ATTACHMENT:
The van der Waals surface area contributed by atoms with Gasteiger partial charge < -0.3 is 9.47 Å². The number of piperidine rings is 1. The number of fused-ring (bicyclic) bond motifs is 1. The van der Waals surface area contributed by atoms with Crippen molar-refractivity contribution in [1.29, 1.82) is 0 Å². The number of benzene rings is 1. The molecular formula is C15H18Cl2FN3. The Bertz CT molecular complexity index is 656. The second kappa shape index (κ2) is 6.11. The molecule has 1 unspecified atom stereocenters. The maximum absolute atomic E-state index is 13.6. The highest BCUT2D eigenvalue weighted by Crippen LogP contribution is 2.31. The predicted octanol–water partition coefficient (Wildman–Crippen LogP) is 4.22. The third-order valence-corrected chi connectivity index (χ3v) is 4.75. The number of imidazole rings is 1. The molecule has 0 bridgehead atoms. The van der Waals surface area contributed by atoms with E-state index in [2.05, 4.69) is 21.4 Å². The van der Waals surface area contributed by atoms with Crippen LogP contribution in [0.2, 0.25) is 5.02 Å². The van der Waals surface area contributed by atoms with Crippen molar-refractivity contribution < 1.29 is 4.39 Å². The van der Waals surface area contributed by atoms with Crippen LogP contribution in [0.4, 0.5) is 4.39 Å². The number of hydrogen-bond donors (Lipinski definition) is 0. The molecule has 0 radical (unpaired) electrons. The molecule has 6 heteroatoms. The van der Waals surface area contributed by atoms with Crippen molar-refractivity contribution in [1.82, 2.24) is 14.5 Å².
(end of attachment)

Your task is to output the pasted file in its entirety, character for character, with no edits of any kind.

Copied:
The van der Waals surface area contributed by atoms with Gasteiger partial charge < -0.3 is 9.47 Å². The number of piperidine rings is 1. The number of fused-ring (bicyclic) bond motifs is 1. The van der Waals surface area contributed by atoms with Crippen molar-refractivity contribution in [1.29, 1.82) is 0 Å². The number of benzene rings is 1. The molecular formula is C15H18Cl2FN3. The Bertz CT molecular complexity index is 656. The second kappa shape index (κ2) is 6.11. The molecule has 1 unspecified atom stereocenters. The maximum absolute atomic E-state index is 13.6. The highest BCUT2D eigenvalue weighted by Crippen LogP contribution is 2.31. The predicted octanol–water partition coefficient (Wildman–Crippen LogP) is 4.22. The third-order valence-corrected chi connectivity index (χ3v) is 4.75. The number of imidazole rings is 1. The molecule has 0 bridgehead atoms. The van der Waals surface area contributed by atoms with E-state index in [2.05, 4.69) is 21.4 Å². The van der Waals surface area contributed by atoms with Crippen LogP contribution in [0.2, 0.25) is 5.02 Å². The van der Waals surface area contributed by atoms with Crippen molar-refractivity contribution < 1.29 is 4.39 Å². The van der Waals surface area contributed by atoms with Crippen LogP contribution in [0.4, 0.5) is 4.39 Å². The number of hydrogen-bond donors (Lipinski definition) is 0. The molecule has 0 radical (unpaired) electrons. The molecule has 6 heteroatoms. The van der Waals surface area contributed by atoms with Crippen molar-refractivity contribution in [1.82, 2.24) is 14.5 Å².